In what cases is the patient offered anaesthesia?
Anaesthesia is offered before any dental procedure during which pain may be felt. The use of anaesthesia is essential for complex surgeries but can be used even during therapeutic procedures. For example, if a patient has hypersensitivity to the gums, anaesthesia can be performed even for professional oral hygiene. In general, the use of anaesthesia depends on the complexity of the procedure, the patient’s endurance, psycho-emotional state, and individual physiological factors.
Is anaesthesia safe?
To ensure patient safety, an experienced anaesthesiologist-resuscitator is involved during sedation and general anaesthesia. While there is always a minimal risk with any type of anaesthesia, the involvement of a qualified anaesthetist, the use of modern safety equipment, ensuring the patient’s general health, and the absence of contraindications before the procedure help to eliminate almost all the possibility of complication. It is important to note that general anaesthesia is only offered in cases of complex dental pathologies, not treating which poses an incomparably higher risk to the general health of the patient.
When is anaesthesia not possible?
There are certain contraindications to performing anaesthesia, the main ones are:
- Pregnancy or breastfeeding.
- Exacerbation of acute or chronic diseases (upper respiratory tract disease, asthma, etc.).
- Severe cardiac pathologies (e.g. post-infarction).
- Allergy to certain anaesthetics.
- Major hormonal disorders.
- A full stomach (when the patient eats before anaesthesia).
Immediately after local anaesthesia, the area around the injection site should be numb for some time. This sensation completely disappears after about 1 hour.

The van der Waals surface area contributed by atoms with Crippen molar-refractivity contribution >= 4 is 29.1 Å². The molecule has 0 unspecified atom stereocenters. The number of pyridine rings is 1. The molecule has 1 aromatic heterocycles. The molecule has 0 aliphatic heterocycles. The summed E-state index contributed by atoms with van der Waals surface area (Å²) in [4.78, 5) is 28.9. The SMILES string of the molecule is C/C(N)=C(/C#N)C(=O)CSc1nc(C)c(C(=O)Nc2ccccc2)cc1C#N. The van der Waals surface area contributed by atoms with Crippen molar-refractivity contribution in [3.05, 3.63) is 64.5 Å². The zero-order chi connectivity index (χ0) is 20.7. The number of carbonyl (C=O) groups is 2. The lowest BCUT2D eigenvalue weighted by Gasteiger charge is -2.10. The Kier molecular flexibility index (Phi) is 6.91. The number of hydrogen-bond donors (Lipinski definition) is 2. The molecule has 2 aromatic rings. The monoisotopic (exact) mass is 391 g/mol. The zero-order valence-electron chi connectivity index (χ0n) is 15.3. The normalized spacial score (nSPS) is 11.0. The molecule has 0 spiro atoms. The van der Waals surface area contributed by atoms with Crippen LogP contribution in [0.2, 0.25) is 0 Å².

During sedation, the sleep is shallow, making the patient wake up almost as soon as the anaesthesiologist stops the injection of medication. After general anaesthesia, the patient wakes up quickly (after 15–20 minutes), but a certain postoperative rehabilitation period is required, during which the patient is allowed to rest. After sedation and general anaesthesia, it is recommended that you:
- Do not eat for 1 to 2 hours or while you feel nauseous.
- Do not drive a car for at least 24 hours, as reaction times become slower.
- Do not plan any important, concentration-intensive work or make difficult decisions.
Frequently asked questions
Treatment with local anaesthesia
|Milk tooth dental filling with local anaesthesia
|Treatment of milk tooth pulpitis with local anaesthesia
Treatment with sedation
|Milk tooth dental filling with sedation
|Treatment of milk tooth pulpitis with sedation
Treatment with general anaesthesia
|Treatment and filling of a single root canal
|Permanent tooth extraction with general anaesthesia
|Complex permanent tooth extraction with general anaesthesia
|Milk tooth extraction with general anaesthesia
|Milk tooth dental filling with general anaesthesia
|Treatment of milk tooth pulpitis with general anaesthesia
|Treatment of a milk tooth and covering with a standard crown with general anaesthesia
|Permanent tooth dental filling with general anaesthesia
|First general anaesthesia hour
|Second and subsequent hours of general anaesthesia (price per hour)